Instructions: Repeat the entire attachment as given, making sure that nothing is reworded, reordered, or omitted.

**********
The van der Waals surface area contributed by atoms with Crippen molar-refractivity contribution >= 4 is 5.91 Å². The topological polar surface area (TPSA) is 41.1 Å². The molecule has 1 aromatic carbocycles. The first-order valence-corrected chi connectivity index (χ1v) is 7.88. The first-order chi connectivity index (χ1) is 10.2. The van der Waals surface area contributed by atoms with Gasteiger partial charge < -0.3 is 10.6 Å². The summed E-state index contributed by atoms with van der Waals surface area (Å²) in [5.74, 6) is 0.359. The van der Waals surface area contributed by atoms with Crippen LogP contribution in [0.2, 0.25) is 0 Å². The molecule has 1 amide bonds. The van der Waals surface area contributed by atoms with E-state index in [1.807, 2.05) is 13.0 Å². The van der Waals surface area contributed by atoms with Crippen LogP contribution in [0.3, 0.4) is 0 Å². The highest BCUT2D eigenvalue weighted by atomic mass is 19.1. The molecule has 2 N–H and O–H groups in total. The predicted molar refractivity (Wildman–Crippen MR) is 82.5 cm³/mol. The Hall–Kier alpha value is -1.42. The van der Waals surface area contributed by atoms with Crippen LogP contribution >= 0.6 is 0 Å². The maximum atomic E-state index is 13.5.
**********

The van der Waals surface area contributed by atoms with Crippen molar-refractivity contribution >= 4 is 5.91 Å². The topological polar surface area (TPSA) is 41.1 Å². The molecule has 1 aromatic carbocycles. The first-order valence-corrected chi connectivity index (χ1v) is 7.88. The first-order chi connectivity index (χ1) is 10.2. The van der Waals surface area contributed by atoms with Gasteiger partial charge < -0.3 is 10.6 Å². The summed E-state index contributed by atoms with van der Waals surface area (Å²) in [5.74, 6) is 0.359. The van der Waals surface area contributed by atoms with Crippen LogP contribution in [0.2, 0.25) is 0 Å². The molecule has 1 amide bonds. The van der Waals surface area contributed by atoms with E-state index in [1.807, 2.05) is 13.0 Å². The van der Waals surface area contributed by atoms with Crippen LogP contribution in [0.3, 0.4) is 0 Å². The highest BCUT2D eigenvalue weighted by atomic mass is 19.1. The molecule has 2 N–H and O–H groups in total. The predicted molar refractivity (Wildman–Crippen MR) is 82.5 cm³/mol. The Hall–Kier alpha value is -1.42. The van der Waals surface area contributed by atoms with Crippen LogP contribution >= 0.6 is 0 Å². The maximum atomic E-state index is 13.5.